Goals are the carrots that keep teams motivated.

Goals are the carrots that keep teams motivated.

Teams are a critical tool to deliver work in IT organizations. There are several common attributes of effective teams. A simple search of the internet or the books on your shelves will yield myriad lists that identify attributes of effective teams. Nearly every list is topped by shared team goals. In order to be effective, goals must be aspirational, lead activity and agreed upon.

Goals by definition need to be aspirational. Goals guide teams to improve how they perform.  In order for a goal to be aspirational, a goal must be set beyond what typical performance levels would deliver BUT be both attainable and be perceived as important to helping the broader organization meet it mission.  Goals that are not attainable or not perceived to be important will not inspire or motivate teams. Team members elevate their performance because they can make a difference.

Goals provide teams with an objective. In order to meet their objectives teams use the goals as a tool in the planning process. For example, in Agile projects each sprint will reflect both goals of the release plan (high-level goals) and stories selected by the product owner that are required to generate the tasks needed to deliver value. Without goals to focus on planning teams will be apt to wander.

Goals work best when teams participate in setting their goals rather than having goals imposed. Earlier in my career I was a marketing statistician for a women’s garment manufacturer. It was one of the most top-down organizations I have ever worked for in my career (and it no longer exists). At the beginning of every sales period I would lead the sales department in setting quotas for the sales force based on historical data and market intelligence. These quotas were then assigned to the sales force. I spent time in meetings (and bars) with the sales people, and to a person I learned that the quotas motivated no one (each sales person was driven, but not by quotas). Had we involved them in setting the quotas required to meet the company goals, it is very possible that the sales people would have been motivated by the process.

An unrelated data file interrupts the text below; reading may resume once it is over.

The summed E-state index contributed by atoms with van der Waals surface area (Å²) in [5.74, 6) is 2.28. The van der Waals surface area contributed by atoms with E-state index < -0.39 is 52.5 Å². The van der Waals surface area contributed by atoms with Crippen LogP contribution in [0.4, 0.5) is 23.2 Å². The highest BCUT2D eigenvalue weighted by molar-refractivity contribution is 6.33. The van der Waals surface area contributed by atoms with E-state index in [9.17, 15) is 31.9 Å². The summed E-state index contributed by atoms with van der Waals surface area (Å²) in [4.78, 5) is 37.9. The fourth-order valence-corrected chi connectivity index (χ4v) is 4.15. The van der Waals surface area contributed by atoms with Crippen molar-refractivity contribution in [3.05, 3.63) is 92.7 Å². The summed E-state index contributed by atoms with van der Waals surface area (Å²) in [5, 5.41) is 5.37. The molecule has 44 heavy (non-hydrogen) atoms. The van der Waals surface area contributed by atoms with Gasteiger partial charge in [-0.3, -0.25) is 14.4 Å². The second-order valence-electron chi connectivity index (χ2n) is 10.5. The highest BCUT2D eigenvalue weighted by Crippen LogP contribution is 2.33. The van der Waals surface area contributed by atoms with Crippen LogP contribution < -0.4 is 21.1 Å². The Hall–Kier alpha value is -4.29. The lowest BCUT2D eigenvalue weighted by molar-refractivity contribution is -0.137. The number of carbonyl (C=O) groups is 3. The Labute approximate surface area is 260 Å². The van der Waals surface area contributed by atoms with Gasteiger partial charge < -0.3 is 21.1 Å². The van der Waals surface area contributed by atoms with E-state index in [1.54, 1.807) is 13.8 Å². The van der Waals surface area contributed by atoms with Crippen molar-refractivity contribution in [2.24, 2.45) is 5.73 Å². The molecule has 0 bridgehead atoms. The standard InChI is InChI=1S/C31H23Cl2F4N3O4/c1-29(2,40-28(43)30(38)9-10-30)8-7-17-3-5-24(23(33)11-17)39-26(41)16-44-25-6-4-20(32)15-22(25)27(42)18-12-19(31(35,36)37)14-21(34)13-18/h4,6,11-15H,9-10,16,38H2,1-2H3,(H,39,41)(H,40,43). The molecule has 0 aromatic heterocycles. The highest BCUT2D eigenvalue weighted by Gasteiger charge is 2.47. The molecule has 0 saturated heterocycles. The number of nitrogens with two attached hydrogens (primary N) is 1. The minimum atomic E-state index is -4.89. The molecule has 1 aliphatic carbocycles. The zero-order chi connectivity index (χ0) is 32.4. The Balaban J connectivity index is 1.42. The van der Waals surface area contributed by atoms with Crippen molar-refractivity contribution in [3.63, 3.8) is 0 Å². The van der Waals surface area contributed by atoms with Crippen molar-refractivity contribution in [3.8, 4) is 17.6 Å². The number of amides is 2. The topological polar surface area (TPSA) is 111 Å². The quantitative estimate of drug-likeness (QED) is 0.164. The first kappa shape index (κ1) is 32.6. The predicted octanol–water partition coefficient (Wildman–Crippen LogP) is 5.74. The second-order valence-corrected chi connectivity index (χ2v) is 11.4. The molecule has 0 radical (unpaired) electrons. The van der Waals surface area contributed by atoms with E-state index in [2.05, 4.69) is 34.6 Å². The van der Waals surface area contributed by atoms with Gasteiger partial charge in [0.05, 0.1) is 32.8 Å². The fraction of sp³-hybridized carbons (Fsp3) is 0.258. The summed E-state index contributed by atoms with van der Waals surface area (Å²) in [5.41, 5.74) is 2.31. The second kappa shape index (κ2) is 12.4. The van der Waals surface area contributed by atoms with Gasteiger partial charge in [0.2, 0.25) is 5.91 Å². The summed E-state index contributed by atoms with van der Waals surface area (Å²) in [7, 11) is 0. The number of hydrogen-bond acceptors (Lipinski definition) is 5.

Goals that are out or reach or inflicted on a team will sap them of critical motivation and can cause poor behavior. Teams that do not believe in the goals they are asked to pursue can and do reject those goals, and then under-perform or end up not delivering what the business needs. Goals are important tools to provide teams with a vision of what they need to accomplish and then provide reinforcing motivation.

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